Zimmer Predicts ‘Chip on Shoulder’ Saints
Enjoy a Monday notes column that includes the Vikings, Gophers and Timberwolves.
There is plenty of advance intrigue surrounding next Sunday’s Vikings-Saints game at U.S. Bank Stadium. The Saints return here no doubt seeking some redemption on last January’s “Minneapolis Miracle” that bumped them out of the playoffs. Then during the offseason Tom Pelissero from NFL Network reported in a March story the Vikings inquired about legendary Saints QB Drew Brees before eventually signing Kirk Cousins. Count on comparisons being made Sunday between the two.
Then, too, and most importantly, the game Sunday is an opportunity to judge two teams that could meet again in the playoffs. The Saints, 5-1, have the second best record in the NFC behind the 7-0 Rams. The 4-2-1 Vikings are trying to stay ahead of the 3-2-1 Packers in the NFC North.
The Saints are known as a gritty team under the direction of head coach Sean Payton. “I think the Saints will come in with a chip on their shoulder because that’s who they are,” Vikings coach Mike Zimmer said this afternoon at his news conference heard on KFXN Radio. “They are very aggressive on defense. They’re aggressive offensively. They’ve got a good football team.”
Asked about the 39-year-old Brees, Zimmer said, “This guy is amazing. When you talk about Hall of Fame quarterbacks, obviously, he’s going to be one. But he’s very cerebral, accurate. He’s moving well in the pocket. …”
The Gophers, 53-28 losers to Nebraska on Saturday, are giving up an average of 43.3 points per game against Big Ten opponents. Meanwhile, former Gopher coach Tracy Claeys is in his first season at Washington State as defensive coordinator and deserves a lot of credit for helping the nationally ranked Cougars to a 6-1 start.
Timberwolves owner Glen Taylor was asked Friday night by Sports Headliners if he was embarrassed for young fans after Jimmy Butler’s profanity-laced practice earlier this month. “Let’s just say I wish some of those things were handled a little bit better,” he said.
Butler, one of the NBA’s best two-way players, wants to be traded but Taylor said he is not handling inquiries from other teams. He is deferring to general manager Scott Layden. “At this point that’s his job,” Taylor said. “He’s out there doing it.”
Taylor wouldn’t say if he expects his club to move Butler elsewhere before the February 7 NBA trade deadline. He acknowledged disappointment that Butler—the most important player in leading his franchise to the playoffs last spring for the first time since 2004—doesn’t want to continue beyond one season in Minneapolis.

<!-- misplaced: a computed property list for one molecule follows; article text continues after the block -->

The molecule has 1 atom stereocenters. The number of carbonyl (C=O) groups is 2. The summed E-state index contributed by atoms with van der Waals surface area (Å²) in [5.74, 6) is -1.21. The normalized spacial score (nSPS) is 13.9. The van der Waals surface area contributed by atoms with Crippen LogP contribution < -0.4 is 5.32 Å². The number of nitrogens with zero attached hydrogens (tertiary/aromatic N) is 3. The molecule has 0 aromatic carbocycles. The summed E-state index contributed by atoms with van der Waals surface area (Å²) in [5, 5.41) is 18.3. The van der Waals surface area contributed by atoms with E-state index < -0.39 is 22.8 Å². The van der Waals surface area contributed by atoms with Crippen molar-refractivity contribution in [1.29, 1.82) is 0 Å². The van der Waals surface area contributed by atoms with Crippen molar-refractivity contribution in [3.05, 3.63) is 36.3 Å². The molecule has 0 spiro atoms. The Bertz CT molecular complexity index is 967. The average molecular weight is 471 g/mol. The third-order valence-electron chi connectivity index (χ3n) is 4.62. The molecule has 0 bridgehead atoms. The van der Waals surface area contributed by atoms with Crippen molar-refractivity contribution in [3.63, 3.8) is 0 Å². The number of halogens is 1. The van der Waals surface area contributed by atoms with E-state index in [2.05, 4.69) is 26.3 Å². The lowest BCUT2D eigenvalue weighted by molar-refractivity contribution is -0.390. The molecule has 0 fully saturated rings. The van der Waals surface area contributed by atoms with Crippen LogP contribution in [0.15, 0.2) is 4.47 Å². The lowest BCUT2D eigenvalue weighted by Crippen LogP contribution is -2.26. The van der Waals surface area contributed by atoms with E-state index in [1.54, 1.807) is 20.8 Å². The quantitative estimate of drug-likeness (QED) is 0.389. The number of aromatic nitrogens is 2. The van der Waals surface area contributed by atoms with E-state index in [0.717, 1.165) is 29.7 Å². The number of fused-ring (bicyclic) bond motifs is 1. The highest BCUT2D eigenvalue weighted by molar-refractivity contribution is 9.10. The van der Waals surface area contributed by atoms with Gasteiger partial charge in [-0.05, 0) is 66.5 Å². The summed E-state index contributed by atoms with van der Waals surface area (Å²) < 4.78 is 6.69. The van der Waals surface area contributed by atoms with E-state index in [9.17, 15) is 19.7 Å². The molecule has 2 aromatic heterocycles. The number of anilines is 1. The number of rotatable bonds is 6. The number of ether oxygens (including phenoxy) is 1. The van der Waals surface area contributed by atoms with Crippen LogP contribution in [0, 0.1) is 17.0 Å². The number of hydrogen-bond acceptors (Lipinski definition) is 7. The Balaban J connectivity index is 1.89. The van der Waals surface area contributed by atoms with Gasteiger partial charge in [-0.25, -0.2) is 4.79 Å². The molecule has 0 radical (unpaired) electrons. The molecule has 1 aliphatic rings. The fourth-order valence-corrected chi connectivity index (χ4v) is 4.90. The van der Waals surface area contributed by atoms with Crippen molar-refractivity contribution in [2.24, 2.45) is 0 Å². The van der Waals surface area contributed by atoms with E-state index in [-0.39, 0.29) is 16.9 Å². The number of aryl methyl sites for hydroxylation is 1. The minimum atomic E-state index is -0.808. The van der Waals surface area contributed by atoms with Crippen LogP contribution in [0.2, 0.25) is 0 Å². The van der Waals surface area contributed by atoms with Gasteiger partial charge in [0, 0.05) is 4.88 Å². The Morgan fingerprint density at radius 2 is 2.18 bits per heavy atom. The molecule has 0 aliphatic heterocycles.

“It’s a shame because I was looking forward to this season because I had the highest goals for it,” Taylor said. “I just thought we would be a really good thing.
“And I think we still can but we just somehow got to make sure that a couple of things (happen). We’ll have to do a good trade, and a number of members of our team will have to step up. We still could have a really good year.”
For that to happen the Wolves, with a 1-2 record so far this season, need to fix a leaky defense. Counting their final exhibition matchup before the regular season started last week, the Wolves have given up 143, 112, 123 and 140 points in their last four games.
Despite Butler’s nasty preseason behavior, the Wolves announced a sellout attendance of 18,978 at their home opener Friday night. Ticket King was promoting $27 tickets for the game last week.
During pregame player introductions Butler received an earful of boos from the home opener crowd. Tom Thibodeau, the coach and president of basketball operations, might have been targeted with even louder jeers.
The crowd warmed to Butler, though, as he led the team to a win over the Cavs. Almost as usual, he was the Wolves’ best player at both ends of the court.
The Sports Illustrated NBA preview issue, out last week, quotes a rival scout as being skeptical of the Wolves making the playoffs—and not just because of the trade drama involving Butler. “Their floor could be pretty low because their roster isn’t balanced well positionally and has a lot of holes,” the scout said in S.I.
The issue included a ranking of the NBA’s 30 teams according to “entertainment value.” Criteria included “projected success, style of play, firepower, age, injuries, coaching and personality.” The Wolves landed at No. 22 (“…Butler circus left them dead on arrival.”) The NBA champion Warriors got the No. 1 spot, just ahead of the new LeBron James-led Lakers.
Paige Bueckers, the junior point guard at Hopkins, excelled last season for the Royals and in AAU competition during the summer. Among girls, she might be the best young teenage point guard in the world. Legendary Connecticut coach Geno Auriemma is all-in on recruiting her.
Remember “The Crusher?” The former professional wrestler was hugely popular in Minneapolis and other places in the Midwest decades ago. Now a memorial bronze statue is going up in his hometown of South Milwaukee. How about a statue of Minnesota wrestling legend Verne Gagne?